The Heinz Eulau prize is awarded annually for the best article published in the American Political Science Review in the past calendar year. The award is supported by Cambridge University Press.
White, Nathan, and Faller examine an important contemporary political issue: voter identification (ID) laws that have emerged in 31 states. Because many citizens do not know if they need IDs to vote, or what type of IDs are required, they ask local officials for help. Using a field experiment involving 7,000 election officials in 48 states, the paper examines whether local election administrators discriminate in the information they provide to voters. In their experiment, the authors e-mailed local officials asking either what ID would be needed in the upcoming election, or whether the citizen was required to vote in the primary election in order to vote in the general election.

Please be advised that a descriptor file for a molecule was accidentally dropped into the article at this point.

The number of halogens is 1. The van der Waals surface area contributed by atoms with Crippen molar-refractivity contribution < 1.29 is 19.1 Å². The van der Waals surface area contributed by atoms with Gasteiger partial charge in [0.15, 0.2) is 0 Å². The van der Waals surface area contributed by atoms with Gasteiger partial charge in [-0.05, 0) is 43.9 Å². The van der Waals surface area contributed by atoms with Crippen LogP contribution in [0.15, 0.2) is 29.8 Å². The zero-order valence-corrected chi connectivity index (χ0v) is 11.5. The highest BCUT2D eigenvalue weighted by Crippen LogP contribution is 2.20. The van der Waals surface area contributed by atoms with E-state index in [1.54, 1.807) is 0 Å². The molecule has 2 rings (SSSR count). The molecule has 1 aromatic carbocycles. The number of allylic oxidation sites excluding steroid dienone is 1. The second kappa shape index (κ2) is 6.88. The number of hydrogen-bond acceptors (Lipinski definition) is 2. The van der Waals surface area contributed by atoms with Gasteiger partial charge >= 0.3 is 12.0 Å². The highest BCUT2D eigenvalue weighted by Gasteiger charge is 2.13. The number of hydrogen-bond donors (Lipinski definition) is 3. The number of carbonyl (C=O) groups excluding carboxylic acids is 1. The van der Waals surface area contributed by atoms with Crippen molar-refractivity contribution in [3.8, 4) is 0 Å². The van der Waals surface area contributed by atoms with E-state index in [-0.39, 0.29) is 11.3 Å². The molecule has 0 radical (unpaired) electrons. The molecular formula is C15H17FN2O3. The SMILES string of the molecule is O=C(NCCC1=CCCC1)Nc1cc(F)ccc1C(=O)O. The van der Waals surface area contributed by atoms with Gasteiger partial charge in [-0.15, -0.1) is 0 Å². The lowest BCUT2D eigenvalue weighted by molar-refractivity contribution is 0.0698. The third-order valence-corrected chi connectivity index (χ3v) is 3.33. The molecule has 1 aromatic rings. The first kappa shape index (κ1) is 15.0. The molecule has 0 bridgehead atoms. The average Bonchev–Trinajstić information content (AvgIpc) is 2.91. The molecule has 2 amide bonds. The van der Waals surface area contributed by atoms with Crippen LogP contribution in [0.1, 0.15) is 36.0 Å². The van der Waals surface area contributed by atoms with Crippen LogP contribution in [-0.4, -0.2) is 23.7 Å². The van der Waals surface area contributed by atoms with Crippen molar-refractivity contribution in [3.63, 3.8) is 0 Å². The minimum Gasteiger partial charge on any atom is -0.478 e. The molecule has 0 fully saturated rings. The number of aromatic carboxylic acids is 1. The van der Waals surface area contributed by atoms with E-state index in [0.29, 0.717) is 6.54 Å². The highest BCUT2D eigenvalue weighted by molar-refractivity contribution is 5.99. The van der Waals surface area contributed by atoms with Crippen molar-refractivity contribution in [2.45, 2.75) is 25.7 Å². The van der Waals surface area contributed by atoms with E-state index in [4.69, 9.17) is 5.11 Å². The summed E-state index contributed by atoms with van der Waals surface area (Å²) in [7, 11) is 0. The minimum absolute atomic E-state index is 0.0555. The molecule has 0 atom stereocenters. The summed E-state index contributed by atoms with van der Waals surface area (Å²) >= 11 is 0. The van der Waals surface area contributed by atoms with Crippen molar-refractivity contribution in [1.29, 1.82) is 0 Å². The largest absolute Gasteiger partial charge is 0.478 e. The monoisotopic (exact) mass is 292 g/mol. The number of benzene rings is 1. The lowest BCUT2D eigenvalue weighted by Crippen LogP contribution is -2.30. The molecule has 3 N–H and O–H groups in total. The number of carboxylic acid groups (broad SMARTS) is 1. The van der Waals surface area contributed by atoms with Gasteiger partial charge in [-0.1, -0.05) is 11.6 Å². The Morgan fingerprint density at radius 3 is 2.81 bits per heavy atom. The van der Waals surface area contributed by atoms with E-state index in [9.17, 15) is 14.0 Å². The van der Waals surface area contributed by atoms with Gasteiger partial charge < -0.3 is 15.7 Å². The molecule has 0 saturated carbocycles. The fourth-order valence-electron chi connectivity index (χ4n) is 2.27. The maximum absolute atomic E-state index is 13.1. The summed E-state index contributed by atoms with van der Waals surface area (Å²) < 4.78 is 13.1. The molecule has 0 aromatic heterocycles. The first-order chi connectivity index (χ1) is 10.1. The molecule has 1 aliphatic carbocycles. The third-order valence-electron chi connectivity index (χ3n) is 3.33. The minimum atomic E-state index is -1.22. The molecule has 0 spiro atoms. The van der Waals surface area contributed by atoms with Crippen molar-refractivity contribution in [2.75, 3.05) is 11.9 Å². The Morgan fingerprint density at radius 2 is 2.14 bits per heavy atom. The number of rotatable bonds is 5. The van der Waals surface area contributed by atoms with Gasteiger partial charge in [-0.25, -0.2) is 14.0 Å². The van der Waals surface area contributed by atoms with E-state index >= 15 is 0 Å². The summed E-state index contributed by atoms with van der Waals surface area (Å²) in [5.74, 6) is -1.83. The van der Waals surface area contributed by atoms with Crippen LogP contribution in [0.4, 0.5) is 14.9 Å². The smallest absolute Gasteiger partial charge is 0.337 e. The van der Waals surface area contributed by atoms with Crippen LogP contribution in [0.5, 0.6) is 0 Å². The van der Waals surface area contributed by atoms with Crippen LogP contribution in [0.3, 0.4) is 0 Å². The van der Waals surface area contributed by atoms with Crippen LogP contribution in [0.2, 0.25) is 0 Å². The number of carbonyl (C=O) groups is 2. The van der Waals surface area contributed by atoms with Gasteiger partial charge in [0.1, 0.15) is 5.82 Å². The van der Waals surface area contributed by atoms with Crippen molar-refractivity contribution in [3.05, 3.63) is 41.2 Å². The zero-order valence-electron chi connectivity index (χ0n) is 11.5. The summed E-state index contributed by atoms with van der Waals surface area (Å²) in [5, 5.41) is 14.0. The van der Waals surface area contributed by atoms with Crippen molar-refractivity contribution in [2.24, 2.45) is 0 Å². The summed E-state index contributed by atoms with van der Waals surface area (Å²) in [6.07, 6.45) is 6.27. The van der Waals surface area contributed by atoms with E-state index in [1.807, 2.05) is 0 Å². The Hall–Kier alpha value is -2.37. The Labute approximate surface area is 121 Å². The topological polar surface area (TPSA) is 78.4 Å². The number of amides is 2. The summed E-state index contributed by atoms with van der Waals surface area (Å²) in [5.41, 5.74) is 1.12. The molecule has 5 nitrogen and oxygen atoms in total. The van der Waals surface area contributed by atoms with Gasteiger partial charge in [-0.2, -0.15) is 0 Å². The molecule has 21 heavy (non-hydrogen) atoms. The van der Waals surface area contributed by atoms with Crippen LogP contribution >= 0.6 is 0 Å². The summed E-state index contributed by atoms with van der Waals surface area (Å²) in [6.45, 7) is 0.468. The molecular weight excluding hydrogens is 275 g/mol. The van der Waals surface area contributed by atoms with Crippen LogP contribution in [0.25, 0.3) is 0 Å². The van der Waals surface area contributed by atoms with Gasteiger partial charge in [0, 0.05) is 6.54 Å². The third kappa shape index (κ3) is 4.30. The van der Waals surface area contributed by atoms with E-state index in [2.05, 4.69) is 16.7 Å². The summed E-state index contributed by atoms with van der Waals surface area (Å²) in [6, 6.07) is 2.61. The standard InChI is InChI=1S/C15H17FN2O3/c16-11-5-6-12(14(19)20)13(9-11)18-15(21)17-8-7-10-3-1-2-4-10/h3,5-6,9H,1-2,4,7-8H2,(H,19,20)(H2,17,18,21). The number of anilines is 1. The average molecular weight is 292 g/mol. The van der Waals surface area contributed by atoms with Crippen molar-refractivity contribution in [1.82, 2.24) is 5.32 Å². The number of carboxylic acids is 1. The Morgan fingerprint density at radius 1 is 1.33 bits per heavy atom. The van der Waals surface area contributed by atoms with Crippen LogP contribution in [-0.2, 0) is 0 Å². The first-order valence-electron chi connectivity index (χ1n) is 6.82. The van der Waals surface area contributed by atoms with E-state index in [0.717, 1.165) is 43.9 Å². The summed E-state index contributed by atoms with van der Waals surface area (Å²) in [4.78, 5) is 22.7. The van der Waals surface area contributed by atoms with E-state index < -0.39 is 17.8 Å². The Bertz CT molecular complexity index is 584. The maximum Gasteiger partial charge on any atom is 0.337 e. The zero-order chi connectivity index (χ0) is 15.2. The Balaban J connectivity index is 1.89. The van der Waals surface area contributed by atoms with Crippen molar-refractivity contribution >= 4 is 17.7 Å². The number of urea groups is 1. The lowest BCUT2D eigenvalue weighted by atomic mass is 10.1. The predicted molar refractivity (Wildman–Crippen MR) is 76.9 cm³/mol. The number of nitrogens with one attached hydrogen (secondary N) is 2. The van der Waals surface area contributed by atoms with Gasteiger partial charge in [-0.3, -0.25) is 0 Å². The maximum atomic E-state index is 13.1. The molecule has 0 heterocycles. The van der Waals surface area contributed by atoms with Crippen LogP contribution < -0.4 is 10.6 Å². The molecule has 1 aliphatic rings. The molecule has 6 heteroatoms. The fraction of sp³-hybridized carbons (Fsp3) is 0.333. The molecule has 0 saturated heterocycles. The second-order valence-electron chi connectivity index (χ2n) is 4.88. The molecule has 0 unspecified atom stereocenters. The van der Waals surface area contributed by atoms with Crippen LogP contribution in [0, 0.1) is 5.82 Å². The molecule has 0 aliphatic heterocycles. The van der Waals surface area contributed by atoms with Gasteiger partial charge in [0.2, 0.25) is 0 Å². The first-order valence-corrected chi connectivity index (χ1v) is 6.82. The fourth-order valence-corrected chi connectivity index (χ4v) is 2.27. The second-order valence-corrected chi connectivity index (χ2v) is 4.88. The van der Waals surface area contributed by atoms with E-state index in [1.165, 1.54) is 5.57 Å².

The paper finds that officials discriminate on the basis of ethnicity: administrators are less likely to respond to emails sent from Latino aliases as opposed to non-Latino white aliases. Further, responses to Latino aliases are of lower quality. The paper highlights the issue of racial profiling by local officials and how this leads to systematic bias against minority citizens who wish to exercise their franchise. The committee was impressed by the substantive issue of enquiry, which has far reaching implications for the study of democracy and equity. Furthermore, the field experiment was imaginative, well-designed and executed, and allowed the authors to systematically answer their research question.
Special thanks to our committee Aseem Prakash, University of Washington (Chair); Michelle Dion, McMaster University; Martin Gilens, Princeton University